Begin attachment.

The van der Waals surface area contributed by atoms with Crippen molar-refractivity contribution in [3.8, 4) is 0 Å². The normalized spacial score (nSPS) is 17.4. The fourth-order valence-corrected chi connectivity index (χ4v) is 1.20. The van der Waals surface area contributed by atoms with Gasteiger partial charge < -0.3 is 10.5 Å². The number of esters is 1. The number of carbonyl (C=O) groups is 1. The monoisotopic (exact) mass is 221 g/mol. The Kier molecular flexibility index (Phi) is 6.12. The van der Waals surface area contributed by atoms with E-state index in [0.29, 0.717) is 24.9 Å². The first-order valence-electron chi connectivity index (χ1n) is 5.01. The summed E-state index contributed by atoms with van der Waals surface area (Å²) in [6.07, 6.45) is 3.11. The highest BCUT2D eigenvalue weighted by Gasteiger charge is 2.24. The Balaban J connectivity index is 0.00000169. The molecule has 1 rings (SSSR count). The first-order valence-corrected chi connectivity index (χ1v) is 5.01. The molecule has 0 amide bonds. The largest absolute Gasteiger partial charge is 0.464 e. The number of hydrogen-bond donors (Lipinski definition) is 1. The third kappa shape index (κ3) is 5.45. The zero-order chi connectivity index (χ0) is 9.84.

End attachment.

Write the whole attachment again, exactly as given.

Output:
The van der Waals surface area contributed by atoms with Crippen molar-refractivity contribution in [3.8, 4) is 0 Å². The normalized spacial score (nSPS) is 17.4. The fourth-order valence-corrected chi connectivity index (χ4v) is 1.20. The van der Waals surface area contributed by atoms with Gasteiger partial charge < -0.3 is 10.5 Å². The number of esters is 1. The number of carbonyl (C=O) groups is 1. The monoisotopic (exact) mass is 221 g/mol. The Kier molecular flexibility index (Phi) is 6.12. The van der Waals surface area contributed by atoms with E-state index in [0.29, 0.717) is 24.9 Å². The first-order valence-electron chi connectivity index (χ1n) is 5.01. The summed E-state index contributed by atoms with van der Waals surface area (Å²) in [6.07, 6.45) is 3.11. The highest BCUT2D eigenvalue weighted by Gasteiger charge is 2.24. The Balaban J connectivity index is 0.00000169. The molecule has 1 rings (SSSR count). The first-order valence-corrected chi connectivity index (χ1v) is 5.01. The molecule has 0 amide bonds. The largest absolute Gasteiger partial charge is 0.464 e. The number of hydrogen-bond donors (Lipinski definition) is 1. The third kappa shape index (κ3) is 5.45. The zero-order chi connectivity index (χ0) is 9.84.